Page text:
The major focus of research in my laboratory is upon application of the principles of ecological stoichiometry to microbial food webs.
Element stoichiometry of a model freshwater bacterium as a function of temperature and growth rate (determined by its C:N:P ratio)
The macromolecular composition of bacteria shifts as an exponential function of growth rate. When normalized to cell mass (as dry weight), protein content decreases slightly as growth rate increases, DNA remains essentially constant and RNA content increases.
It has been well established that there is a close correlation between RNA content and growth rate, and that the variation in RNA content is due almost exclusively to changes in ribosome content. RNA is approximately 9% P (by wt). Therefore we can expect that rapidly growing cells have an increased demand for P and that the cellular C:P ratio would fall as growth rate increases.
In their classic paper, Schaechter et al. (1958) reported that, for “a given medium, cell size and composition are almost independent of growth temperature. The characteristics of the cells would therefore seem to be determined primarily by the pattern of biochemical activities imposed by the medium.”
This position argues that the cellular stoichiometry of an organism would be the same when grown in any combination of resources that allows the organism to attain a specific growth rate. In ecological stoichiometry terminology, the cells are homeostatic.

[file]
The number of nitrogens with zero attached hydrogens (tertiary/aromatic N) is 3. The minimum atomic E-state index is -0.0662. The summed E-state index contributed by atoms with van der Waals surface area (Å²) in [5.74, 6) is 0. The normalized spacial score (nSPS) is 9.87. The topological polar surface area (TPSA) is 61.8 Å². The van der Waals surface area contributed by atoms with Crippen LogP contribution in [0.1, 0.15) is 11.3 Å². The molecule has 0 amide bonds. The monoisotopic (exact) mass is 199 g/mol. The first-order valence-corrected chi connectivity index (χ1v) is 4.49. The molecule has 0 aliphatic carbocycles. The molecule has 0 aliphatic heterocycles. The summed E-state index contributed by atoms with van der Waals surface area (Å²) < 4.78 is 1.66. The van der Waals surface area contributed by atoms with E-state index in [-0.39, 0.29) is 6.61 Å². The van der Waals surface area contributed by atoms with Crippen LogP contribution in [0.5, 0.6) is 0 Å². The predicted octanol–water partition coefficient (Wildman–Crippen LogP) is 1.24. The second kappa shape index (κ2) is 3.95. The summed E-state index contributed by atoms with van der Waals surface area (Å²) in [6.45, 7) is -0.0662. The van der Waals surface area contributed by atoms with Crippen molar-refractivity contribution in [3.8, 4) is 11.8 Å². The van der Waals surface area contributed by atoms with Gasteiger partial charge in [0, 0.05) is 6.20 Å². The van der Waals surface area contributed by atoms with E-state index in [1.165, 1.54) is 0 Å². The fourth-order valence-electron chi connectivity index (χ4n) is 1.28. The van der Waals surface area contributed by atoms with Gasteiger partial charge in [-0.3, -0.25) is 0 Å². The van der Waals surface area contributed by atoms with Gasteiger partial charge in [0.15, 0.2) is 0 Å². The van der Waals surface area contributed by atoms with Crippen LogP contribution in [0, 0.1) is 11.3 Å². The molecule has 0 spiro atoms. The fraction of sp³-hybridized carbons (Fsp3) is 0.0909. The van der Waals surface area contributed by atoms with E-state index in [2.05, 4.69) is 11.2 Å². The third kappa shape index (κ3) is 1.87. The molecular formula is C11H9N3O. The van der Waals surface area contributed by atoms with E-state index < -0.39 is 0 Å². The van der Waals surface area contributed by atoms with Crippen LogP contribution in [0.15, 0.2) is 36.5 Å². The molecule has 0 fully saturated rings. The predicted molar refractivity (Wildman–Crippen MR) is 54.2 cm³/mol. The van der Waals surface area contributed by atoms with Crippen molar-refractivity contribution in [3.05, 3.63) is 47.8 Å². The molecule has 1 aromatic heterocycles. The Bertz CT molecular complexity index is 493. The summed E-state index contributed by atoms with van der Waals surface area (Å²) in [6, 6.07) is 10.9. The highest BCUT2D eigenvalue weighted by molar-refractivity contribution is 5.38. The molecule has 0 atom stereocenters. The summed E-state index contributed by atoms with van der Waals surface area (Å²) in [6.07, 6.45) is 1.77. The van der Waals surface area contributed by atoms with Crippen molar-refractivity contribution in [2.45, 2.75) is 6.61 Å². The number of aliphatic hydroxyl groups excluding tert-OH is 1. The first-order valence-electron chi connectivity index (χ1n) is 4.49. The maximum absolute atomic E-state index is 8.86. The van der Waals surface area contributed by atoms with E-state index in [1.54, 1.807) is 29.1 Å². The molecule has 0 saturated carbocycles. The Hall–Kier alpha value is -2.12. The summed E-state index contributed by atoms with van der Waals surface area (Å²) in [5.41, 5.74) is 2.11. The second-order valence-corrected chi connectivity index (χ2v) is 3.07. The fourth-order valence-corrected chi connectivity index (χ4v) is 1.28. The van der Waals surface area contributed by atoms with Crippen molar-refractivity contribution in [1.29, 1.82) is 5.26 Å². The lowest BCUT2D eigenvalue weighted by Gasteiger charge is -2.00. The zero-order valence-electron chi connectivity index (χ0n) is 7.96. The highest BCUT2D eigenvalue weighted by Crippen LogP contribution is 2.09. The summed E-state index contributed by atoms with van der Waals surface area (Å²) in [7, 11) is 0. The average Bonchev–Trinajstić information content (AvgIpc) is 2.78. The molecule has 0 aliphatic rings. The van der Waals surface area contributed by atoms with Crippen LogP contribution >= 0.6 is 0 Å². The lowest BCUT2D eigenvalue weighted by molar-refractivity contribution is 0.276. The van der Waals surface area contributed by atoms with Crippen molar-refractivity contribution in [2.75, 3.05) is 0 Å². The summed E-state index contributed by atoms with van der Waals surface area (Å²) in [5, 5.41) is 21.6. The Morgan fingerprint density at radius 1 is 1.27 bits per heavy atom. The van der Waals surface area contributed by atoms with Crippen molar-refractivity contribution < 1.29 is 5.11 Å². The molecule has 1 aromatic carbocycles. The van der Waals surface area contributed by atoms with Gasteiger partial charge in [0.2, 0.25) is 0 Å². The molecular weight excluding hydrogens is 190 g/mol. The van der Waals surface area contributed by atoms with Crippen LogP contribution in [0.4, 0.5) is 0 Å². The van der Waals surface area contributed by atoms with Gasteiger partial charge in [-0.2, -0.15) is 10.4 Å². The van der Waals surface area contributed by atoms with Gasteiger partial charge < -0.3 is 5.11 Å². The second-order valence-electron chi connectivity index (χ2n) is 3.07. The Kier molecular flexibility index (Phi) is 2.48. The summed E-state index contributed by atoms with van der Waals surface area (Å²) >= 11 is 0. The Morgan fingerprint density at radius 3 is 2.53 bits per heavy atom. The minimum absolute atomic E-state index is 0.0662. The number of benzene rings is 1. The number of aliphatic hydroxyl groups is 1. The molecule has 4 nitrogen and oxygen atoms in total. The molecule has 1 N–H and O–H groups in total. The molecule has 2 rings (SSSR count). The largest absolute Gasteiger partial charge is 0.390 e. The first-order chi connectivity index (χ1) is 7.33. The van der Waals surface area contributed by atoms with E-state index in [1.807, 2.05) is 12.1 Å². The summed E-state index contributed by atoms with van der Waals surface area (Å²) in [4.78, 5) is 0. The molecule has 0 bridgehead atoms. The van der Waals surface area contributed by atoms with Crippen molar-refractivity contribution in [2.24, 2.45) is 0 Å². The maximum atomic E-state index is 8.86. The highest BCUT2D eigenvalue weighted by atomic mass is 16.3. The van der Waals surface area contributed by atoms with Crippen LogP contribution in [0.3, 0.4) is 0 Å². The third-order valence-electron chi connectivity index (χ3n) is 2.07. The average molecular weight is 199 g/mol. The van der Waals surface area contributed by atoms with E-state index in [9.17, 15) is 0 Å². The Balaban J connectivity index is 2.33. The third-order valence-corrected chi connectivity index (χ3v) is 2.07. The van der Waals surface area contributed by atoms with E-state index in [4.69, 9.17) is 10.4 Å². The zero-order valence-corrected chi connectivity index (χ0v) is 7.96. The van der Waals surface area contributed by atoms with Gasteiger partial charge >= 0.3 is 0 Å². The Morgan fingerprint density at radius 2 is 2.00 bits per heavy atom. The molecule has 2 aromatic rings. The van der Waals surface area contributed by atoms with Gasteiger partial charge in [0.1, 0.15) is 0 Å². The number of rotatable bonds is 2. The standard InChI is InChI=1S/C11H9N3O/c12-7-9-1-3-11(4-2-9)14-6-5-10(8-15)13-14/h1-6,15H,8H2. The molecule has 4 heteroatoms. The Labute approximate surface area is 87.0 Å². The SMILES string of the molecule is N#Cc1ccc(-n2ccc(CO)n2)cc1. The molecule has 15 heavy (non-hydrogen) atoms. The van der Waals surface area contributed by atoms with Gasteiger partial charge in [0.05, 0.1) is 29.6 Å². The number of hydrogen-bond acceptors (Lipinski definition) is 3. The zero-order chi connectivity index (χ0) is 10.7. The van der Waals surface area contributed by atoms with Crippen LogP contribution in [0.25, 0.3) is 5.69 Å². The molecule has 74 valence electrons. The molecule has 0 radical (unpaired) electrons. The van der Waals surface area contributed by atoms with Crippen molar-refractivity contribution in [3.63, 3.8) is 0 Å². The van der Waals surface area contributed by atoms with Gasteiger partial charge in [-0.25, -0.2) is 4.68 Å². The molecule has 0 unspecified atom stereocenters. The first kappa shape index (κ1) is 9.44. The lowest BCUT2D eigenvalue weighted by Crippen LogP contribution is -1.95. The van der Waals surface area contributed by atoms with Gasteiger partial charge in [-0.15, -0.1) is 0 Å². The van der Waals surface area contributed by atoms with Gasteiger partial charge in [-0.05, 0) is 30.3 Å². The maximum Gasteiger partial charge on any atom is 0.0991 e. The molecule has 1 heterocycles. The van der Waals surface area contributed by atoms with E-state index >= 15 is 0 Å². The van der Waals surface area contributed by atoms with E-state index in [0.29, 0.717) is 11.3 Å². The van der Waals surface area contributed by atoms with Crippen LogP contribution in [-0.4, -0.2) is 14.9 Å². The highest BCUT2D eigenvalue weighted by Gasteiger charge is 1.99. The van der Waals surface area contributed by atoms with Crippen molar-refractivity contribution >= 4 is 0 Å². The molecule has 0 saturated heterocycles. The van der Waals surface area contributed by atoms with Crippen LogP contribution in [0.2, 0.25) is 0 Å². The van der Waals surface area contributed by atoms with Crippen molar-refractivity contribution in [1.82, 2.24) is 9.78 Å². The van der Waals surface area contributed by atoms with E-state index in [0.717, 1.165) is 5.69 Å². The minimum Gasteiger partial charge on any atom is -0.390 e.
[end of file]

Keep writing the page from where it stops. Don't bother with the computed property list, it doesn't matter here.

However, Tempest and Hunter (1965) used chemostats to vary temperature independently of growth rate. They found that the macromolecular composition of cells changes as a function of temperature. For a given growth rate, RNA content increases as temperature decreases.
The physiology behind this finding appears straightforward; the rate at which a ribosome processes information is constant, therefore to maintain a given growth rate in the face of decreasing temperature and polymerizing activity, ribosome content must increase.
Working from their data and making the conservative assumption that C is 50% of the dry weight of a cell and that P is 9% of RNA, then C:P ratios are found to fall dramatically with a 15 degree change in temperature and that the nature of the limiting substance influences the cellular stoichiometry.
The feeding behavior of protozoan predators is altered by the food quality of prey
Food quality has been shown to influence greatly the rate at which metazoan herbivores exploit prey (Sterner et al. 1993). Daphnia, feeding upon Scenedesmus whose element composition was altered by regulating growth conditions, was found to have lower clearance and feeding rates when food quality was poor.
Lower clearance rates and feeding rates were associated with longer gut-passage times for poor-quality food-items. Similar predator-prey associations exist in microbial food webs where protozoan predators feed almost exclusively upon bacterial prey.
However, analogous studies of predator-prey food quality interactions are lacking due to the technical difficulty working with protozoans that are mixotrophic or obligate bacterivores. The flagellate protozoan Ochromonas may be grown heterotrophically and will grow exclusively on bacteria. In many varieties, autotrophic growth is exceptionally poor.